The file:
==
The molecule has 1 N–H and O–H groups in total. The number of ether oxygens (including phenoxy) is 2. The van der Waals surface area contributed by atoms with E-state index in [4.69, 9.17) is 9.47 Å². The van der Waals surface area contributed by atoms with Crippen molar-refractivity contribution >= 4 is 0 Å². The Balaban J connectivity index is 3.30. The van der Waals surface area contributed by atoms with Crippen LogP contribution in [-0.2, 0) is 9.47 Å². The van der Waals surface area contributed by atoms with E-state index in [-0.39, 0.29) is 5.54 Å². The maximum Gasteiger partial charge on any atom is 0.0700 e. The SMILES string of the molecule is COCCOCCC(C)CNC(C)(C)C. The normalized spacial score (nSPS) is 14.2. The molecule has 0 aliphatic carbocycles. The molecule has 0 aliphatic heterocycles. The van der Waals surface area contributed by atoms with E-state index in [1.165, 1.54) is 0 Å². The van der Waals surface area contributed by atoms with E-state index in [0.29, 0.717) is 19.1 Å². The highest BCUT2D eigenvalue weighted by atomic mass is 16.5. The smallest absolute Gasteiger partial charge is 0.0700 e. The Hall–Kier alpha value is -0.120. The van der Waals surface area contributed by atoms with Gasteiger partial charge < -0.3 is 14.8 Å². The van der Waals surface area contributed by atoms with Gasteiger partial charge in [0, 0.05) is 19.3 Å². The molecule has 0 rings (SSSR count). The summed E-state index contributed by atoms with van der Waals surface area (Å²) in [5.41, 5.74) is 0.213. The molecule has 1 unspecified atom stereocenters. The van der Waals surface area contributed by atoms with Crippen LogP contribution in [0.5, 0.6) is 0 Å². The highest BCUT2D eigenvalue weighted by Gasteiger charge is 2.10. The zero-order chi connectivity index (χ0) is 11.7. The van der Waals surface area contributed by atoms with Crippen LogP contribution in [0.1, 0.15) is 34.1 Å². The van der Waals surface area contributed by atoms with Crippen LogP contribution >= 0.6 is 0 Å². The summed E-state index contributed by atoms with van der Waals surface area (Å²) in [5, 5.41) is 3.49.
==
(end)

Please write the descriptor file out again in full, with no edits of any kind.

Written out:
The molecule has 1 N–H and O–H groups in total. The number of ether oxygens (including phenoxy) is 2. The van der Waals surface area contributed by atoms with E-state index in [4.69, 9.17) is 9.47 Å². The van der Waals surface area contributed by atoms with Crippen molar-refractivity contribution >= 4 is 0 Å². The Balaban J connectivity index is 3.30. The van der Waals surface area contributed by atoms with Crippen LogP contribution in [-0.2, 0) is 9.47 Å². The van der Waals surface area contributed by atoms with E-state index in [-0.39, 0.29) is 5.54 Å². The maximum Gasteiger partial charge on any atom is 0.0700 e. The SMILES string of the molecule is COCCOCCC(C)CNC(C)(C)C. The normalized spacial score (nSPS) is 14.2. The molecule has 0 aliphatic carbocycles. The molecule has 0 aliphatic heterocycles. The van der Waals surface area contributed by atoms with E-state index in [1.165, 1.54) is 0 Å². The van der Waals surface area contributed by atoms with E-state index in [0.29, 0.717) is 19.1 Å². The highest BCUT2D eigenvalue weighted by atomic mass is 16.5. The smallest absolute Gasteiger partial charge is 0.0700 e. The Hall–Kier alpha value is -0.120. The van der Waals surface area contributed by atoms with Gasteiger partial charge < -0.3 is 14.8 Å². The van der Waals surface area contributed by atoms with Gasteiger partial charge in [0, 0.05) is 19.3 Å². The molecule has 0 rings (SSSR count). The summed E-state index contributed by atoms with van der Waals surface area (Å²) in [5.41, 5.74) is 0.213. The molecule has 1 unspecified atom stereocenters. The van der Waals surface area contributed by atoms with Crippen LogP contribution in [0.5, 0.6) is 0 Å². The highest BCUT2D eigenvalue weighted by Gasteiger charge is 2.10. The zero-order chi connectivity index (χ0) is 11.7. The van der Waals surface area contributed by atoms with Crippen LogP contribution in [0.1, 0.15) is 34.1 Å². The van der Waals surface area contributed by atoms with Crippen LogP contribution >= 0.6 is 0 Å². The summed E-state index contributed by atoms with van der Waals surface area (Å²) in [5, 5.41) is 3.49.